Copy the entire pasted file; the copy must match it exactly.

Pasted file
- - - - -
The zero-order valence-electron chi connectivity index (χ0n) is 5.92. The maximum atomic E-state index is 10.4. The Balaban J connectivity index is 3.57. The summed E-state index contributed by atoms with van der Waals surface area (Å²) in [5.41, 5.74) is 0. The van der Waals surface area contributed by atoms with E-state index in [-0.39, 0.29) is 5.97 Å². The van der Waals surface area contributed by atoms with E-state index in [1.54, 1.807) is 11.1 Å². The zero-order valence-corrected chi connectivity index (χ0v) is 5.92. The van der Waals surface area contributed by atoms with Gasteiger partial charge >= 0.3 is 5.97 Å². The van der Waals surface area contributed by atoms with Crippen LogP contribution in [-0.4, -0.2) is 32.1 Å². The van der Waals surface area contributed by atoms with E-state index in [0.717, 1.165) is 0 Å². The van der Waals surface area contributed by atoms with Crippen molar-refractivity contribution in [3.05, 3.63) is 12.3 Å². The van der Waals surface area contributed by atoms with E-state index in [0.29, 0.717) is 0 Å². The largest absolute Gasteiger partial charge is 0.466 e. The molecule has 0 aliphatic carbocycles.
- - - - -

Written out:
The zero-order valence-electron chi connectivity index (χ0n) is 5.92. The maximum atomic E-state index is 10.4. The Balaban J connectivity index is 3.57. The summed E-state index contributed by atoms with van der Waals surface area (Å²) in [5.41, 5.74) is 0. The van der Waals surface area contributed by atoms with E-state index in [-0.39, 0.29) is 5.97 Å². The van der Waals surface area contributed by atoms with E-state index in [1.54, 1.807) is 11.1 Å². The zero-order valence-corrected chi connectivity index (χ0v) is 5.92. The van der Waals surface area contributed by atoms with Gasteiger partial charge >= 0.3 is 5.97 Å². The van der Waals surface area contributed by atoms with Crippen LogP contribution in [-0.4, -0.2) is 32.1 Å². The van der Waals surface area contributed by atoms with E-state index in [0.717, 1.165) is 0 Å². The van der Waals surface area contributed by atoms with Crippen molar-refractivity contribution in [3.05, 3.63) is 12.3 Å². The van der Waals surface area contributed by atoms with E-state index in [0.29, 0.717) is 0 Å². The largest absolute Gasteiger partial charge is 0.466 e. The molecule has 0 aliphatic carbocycles.